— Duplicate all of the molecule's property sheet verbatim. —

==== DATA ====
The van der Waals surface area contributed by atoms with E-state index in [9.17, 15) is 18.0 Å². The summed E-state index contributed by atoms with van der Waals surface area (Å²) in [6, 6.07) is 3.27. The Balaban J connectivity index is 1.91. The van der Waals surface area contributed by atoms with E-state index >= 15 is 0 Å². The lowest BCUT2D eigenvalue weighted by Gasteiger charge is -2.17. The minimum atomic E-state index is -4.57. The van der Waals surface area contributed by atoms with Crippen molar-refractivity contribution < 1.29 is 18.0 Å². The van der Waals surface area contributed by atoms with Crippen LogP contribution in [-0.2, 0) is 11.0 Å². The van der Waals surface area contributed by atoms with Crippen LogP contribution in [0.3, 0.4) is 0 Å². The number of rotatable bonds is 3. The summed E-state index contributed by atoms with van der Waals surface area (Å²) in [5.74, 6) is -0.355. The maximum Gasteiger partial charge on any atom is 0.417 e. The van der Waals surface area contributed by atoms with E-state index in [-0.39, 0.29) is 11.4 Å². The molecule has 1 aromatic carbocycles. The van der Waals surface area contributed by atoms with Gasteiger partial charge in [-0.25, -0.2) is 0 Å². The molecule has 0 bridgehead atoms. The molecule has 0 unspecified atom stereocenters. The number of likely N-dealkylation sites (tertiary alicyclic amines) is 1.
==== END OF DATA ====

The van der Waals surface area contributed by atoms with E-state index in [9.17, 15) is 18.0 Å². The summed E-state index contributed by atoms with van der Waals surface area (Å²) in [6, 6.07) is 3.27. The Balaban J connectivity index is 1.91. The van der Waals surface area contributed by atoms with E-state index >= 15 is 0 Å². The lowest BCUT2D eigenvalue weighted by Gasteiger charge is -2.17. The minimum atomic E-state index is -4.57. The van der Waals surface area contributed by atoms with Crippen molar-refractivity contribution < 1.29 is 18.0 Å². The van der Waals surface area contributed by atoms with Crippen LogP contribution in [-0.2, 0) is 11.0 Å². The van der Waals surface area contributed by atoms with Crippen LogP contribution in [0.3, 0.4) is 0 Å². The number of rotatable bonds is 3. The summed E-state index contributed by atoms with van der Waals surface area (Å²) in [5.74, 6) is -0.355. The maximum Gasteiger partial charge on any atom is 0.417 e. The van der Waals surface area contributed by atoms with E-state index in [-0.39, 0.29) is 11.4 Å². The molecule has 1 aromatic carbocycles. The van der Waals surface area contributed by atoms with Gasteiger partial charge in [-0.25, -0.2) is 0 Å². The molecule has 0 bridgehead atoms. The molecule has 0 unspecified atom stereocenters. The number of likely N-dealkylation sites (tertiary alicyclic amines) is 1.